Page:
What do we know about the societal impact of gas extraction in Groningen? On 28 June 2021, the Liveable and Promising Groningen Knowledge Platform (Kennisplatform Leefbaar en Kansrijk Groningen) published its annual overview of knowledge:
Insight into impact
. The report provides a comprehensive overview of the consequences for residents and society, based on insights derived from over 250 publications. The overview was presented to the Ministry of the Interior and Kingdom Relations, who commissioned the Knowledge Platform to carry out this project.
Since control of the situation has been transferred to public hands, efforts to tackle the issue have intensified enormously. At the same time, the magnitude of the task has become clear: not only houses but also people and relationships have suffered serious damage. But have recent administrative developments solved the gas extraction issue in Groningen? Unfortunately, this study shows that this is not the case. For residents and professionals alike, it continues to be a complex and incomprehensible situation. Administrative rules change frequently, residents have little confidence in the authorities involved and some residents are still suffering from a health disparity. The expectation is that it will take at least another 10 to 20 years to solve the current problems.
To better understand what ‘reparation’ means in Groningen, the Knowledge Platform distinguishes between material, procedural and relational reparation. The authorities involved seem to be primarily concerned with the material reparation of physical damage and safety. ‘But,’ observes Sanne Hupkes, project researcher, ‘it is too simplistic to expect that compensation for material and immaterial damage will automatically lead to the restoration of relationships and trust. Relations between citizens and the government, and between government bodies themselves, have been seriously damaged.’ In order to restore trust, existing knowledge about the societal dimension of the problem must be used more effectively. Additionally, the approach for tackling the gas extraction issue must allow more room for residents and communities to have their say. At the moment, they are side-lined far too often. Authorities say they want to put residents first but, in practice, their approach continues to focus primarily on the technical side.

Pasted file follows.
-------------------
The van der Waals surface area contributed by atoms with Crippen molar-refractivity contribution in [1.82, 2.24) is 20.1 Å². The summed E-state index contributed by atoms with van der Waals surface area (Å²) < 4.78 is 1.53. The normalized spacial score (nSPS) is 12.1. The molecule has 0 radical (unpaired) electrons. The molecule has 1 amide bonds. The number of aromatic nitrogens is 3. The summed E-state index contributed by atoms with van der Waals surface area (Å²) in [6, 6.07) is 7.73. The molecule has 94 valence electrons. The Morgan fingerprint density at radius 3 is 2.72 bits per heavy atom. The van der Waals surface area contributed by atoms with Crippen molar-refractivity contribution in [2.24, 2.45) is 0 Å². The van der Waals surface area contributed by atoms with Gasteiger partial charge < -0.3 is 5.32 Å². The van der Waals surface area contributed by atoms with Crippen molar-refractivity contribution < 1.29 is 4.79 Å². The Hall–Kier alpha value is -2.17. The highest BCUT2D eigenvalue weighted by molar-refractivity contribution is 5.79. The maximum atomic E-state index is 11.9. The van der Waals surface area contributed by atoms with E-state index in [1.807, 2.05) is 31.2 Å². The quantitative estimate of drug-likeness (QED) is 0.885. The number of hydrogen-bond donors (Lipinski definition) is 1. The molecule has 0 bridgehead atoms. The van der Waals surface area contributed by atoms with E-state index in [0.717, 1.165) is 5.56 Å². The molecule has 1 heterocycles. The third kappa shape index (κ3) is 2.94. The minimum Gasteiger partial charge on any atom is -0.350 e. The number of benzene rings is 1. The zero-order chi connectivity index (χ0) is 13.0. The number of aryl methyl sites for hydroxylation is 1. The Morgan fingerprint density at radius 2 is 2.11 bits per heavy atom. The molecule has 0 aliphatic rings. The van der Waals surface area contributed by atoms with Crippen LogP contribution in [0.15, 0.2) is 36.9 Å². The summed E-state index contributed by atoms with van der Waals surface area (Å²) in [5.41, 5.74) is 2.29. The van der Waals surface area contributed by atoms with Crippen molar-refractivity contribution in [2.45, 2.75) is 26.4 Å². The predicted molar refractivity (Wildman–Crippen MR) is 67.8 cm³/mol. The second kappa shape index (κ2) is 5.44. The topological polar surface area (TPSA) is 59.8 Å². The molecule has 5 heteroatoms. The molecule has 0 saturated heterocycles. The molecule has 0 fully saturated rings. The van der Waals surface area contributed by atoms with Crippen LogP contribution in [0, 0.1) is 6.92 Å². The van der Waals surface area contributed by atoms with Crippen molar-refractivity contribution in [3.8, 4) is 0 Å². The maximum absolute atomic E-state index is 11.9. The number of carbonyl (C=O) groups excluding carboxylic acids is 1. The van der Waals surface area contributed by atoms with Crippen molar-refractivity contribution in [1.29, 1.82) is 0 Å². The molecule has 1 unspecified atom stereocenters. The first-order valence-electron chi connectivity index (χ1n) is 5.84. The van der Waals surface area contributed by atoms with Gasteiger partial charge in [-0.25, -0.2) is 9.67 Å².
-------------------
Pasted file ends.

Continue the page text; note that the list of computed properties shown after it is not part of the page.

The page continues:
In order to learn lessons from the gas extraction issue, the Knowledge Platform is exploring how mining policy can be structured differently, so that the benefits and burdens for residents are fairly distributed. Nienke Busscher, project coordinator: ‘The current procedure for issuing permits for mining is repeating the same
old mistakes made in Groningen. Residents are being ignored, responsibilities are insufficiently defined and procedures are unclear. The national government simply must provide a clear vision on this if there is to be any hope of achieving a socially responsible policy.’
The Knowledge Platform stressed the need for more care and attention prior to projects, during implementation and in the completion phase. The Knowledge Platform’s insights into societal disruption provide guidance on how to prevent and reduce the negative impact of mining on society.
Matthijs Warrens has been promoted to adjunct professor at the UG. In his current research he investigates the school careers of students in primary and secondary education.
President of the Board of the University Jouke de Vries and Professor Arie Dijkstra will both give a speech during the Bevrijdingsfestival (Liberation Day festival) in Groningen.
Why do sexuality and gender continue to be such sensitive topics within our society? Research by Laura Baams
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